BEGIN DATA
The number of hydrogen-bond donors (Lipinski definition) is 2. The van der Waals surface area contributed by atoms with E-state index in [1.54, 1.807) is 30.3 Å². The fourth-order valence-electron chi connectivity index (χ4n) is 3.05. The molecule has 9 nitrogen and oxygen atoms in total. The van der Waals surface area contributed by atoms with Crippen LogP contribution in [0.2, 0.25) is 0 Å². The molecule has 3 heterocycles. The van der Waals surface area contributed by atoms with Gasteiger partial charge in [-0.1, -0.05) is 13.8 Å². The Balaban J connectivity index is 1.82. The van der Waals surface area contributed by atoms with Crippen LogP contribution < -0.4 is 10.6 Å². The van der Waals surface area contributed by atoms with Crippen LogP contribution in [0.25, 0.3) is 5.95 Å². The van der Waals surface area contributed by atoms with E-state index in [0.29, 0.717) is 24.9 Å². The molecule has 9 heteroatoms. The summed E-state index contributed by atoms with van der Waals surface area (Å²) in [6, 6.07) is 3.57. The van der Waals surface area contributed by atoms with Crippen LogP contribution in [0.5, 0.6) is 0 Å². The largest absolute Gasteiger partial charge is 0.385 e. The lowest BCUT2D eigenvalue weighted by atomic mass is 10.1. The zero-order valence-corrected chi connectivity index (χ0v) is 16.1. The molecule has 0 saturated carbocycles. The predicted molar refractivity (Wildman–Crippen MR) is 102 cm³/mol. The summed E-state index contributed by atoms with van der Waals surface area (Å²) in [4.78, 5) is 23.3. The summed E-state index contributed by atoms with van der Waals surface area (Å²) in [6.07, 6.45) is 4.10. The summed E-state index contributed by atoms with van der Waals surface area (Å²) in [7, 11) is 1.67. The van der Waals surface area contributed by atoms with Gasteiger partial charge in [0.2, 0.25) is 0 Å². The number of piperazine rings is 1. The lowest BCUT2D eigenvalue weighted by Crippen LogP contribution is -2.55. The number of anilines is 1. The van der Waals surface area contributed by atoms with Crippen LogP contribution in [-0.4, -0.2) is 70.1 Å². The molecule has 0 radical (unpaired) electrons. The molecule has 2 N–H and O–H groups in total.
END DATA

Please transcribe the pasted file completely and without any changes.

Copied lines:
The number of hydrogen-bond donors (Lipinski definition) is 2. The van der Waals surface area contributed by atoms with E-state index in [1.54, 1.807) is 30.3 Å². The fourth-order valence-electron chi connectivity index (χ4n) is 3.05. The molecule has 9 nitrogen and oxygen atoms in total. The van der Waals surface area contributed by atoms with Crippen LogP contribution in [0.2, 0.25) is 0 Å². The molecule has 3 heterocycles. The van der Waals surface area contributed by atoms with Gasteiger partial charge in [-0.1, -0.05) is 13.8 Å². The Balaban J connectivity index is 1.82. The van der Waals surface area contributed by atoms with Crippen LogP contribution < -0.4 is 10.6 Å². The van der Waals surface area contributed by atoms with Crippen LogP contribution in [0.25, 0.3) is 5.95 Å². The van der Waals surface area contributed by atoms with E-state index in [0.29, 0.717) is 24.9 Å². The molecule has 9 heteroatoms. The summed E-state index contributed by atoms with van der Waals surface area (Å²) in [6, 6.07) is 3.57. The van der Waals surface area contributed by atoms with Crippen LogP contribution in [0.5, 0.6) is 0 Å². The largest absolute Gasteiger partial charge is 0.385 e. The lowest BCUT2D eigenvalue weighted by atomic mass is 10.1. The zero-order valence-corrected chi connectivity index (χ0v) is 16.1. The molecule has 0 saturated carbocycles. The predicted molar refractivity (Wildman–Crippen MR) is 102 cm³/mol. The summed E-state index contributed by atoms with van der Waals surface area (Å²) in [4.78, 5) is 23.3. The summed E-state index contributed by atoms with van der Waals surface area (Å²) in [6.07, 6.45) is 4.10. The summed E-state index contributed by atoms with van der Waals surface area (Å²) in [7, 11) is 1.67. The van der Waals surface area contributed by atoms with Gasteiger partial charge in [0.2, 0.25) is 0 Å². The number of piperazine rings is 1. The lowest BCUT2D eigenvalue weighted by Crippen LogP contribution is -2.55. The number of anilines is 1. The van der Waals surface area contributed by atoms with Crippen LogP contribution in [-0.4, -0.2) is 70.1 Å². The molecule has 0 radical (unpaired) electrons. The molecule has 2 N–H and O–H groups in total.